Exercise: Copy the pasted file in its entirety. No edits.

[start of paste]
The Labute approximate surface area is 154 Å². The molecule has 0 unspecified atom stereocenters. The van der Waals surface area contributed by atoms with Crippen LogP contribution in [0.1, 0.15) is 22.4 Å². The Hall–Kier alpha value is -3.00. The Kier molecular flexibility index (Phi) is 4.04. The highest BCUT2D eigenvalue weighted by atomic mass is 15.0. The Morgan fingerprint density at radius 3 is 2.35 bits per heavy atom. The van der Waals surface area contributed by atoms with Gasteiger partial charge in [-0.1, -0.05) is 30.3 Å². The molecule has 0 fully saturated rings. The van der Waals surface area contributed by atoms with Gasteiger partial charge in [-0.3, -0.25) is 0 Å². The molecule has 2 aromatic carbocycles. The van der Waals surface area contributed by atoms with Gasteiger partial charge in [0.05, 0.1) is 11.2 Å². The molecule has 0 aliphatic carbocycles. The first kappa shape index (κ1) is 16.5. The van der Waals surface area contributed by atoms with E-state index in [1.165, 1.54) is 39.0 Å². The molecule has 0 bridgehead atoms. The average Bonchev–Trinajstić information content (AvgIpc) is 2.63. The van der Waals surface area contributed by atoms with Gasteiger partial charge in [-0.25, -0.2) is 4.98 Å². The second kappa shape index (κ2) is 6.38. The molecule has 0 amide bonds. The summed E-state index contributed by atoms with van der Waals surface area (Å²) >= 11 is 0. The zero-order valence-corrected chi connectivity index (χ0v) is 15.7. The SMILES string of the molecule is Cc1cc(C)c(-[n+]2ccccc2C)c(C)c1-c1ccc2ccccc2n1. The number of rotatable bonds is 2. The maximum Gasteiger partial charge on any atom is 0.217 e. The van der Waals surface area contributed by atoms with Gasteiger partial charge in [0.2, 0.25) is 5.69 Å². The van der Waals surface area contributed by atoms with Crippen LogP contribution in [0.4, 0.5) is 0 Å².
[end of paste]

The Labute approximate surface area is 154 Å². The molecule has 0 unspecified atom stereocenters. The van der Waals surface area contributed by atoms with Crippen LogP contribution in [0.1, 0.15) is 22.4 Å². The Hall–Kier alpha value is -3.00. The Kier molecular flexibility index (Phi) is 4.04. The highest BCUT2D eigenvalue weighted by atomic mass is 15.0. The Morgan fingerprint density at radius 3 is 2.35 bits per heavy atom. The van der Waals surface area contributed by atoms with Gasteiger partial charge in [-0.1, -0.05) is 30.3 Å². The molecule has 0 fully saturated rings. The van der Waals surface area contributed by atoms with Gasteiger partial charge in [-0.3, -0.25) is 0 Å². The molecule has 2 aromatic carbocycles. The van der Waals surface area contributed by atoms with Gasteiger partial charge in [0.05, 0.1) is 11.2 Å². The molecule has 0 aliphatic carbocycles. The first kappa shape index (κ1) is 16.5. The van der Waals surface area contributed by atoms with E-state index in [1.165, 1.54) is 39.0 Å². The molecule has 0 bridgehead atoms. The average Bonchev–Trinajstić information content (AvgIpc) is 2.63. The van der Waals surface area contributed by atoms with Gasteiger partial charge in [-0.25, -0.2) is 4.98 Å². The second kappa shape index (κ2) is 6.38. The molecule has 0 amide bonds. The summed E-state index contributed by atoms with van der Waals surface area (Å²) >= 11 is 0. The zero-order valence-corrected chi connectivity index (χ0v) is 15.7. The SMILES string of the molecule is Cc1cc(C)c(-[n+]2ccccc2C)c(C)c1-c1ccc2ccccc2n1. The number of rotatable bonds is 2. The maximum Gasteiger partial charge on any atom is 0.217 e. The van der Waals surface area contributed by atoms with Gasteiger partial charge in [0.2, 0.25) is 5.69 Å². The van der Waals surface area contributed by atoms with Crippen LogP contribution in [0.4, 0.5) is 0 Å².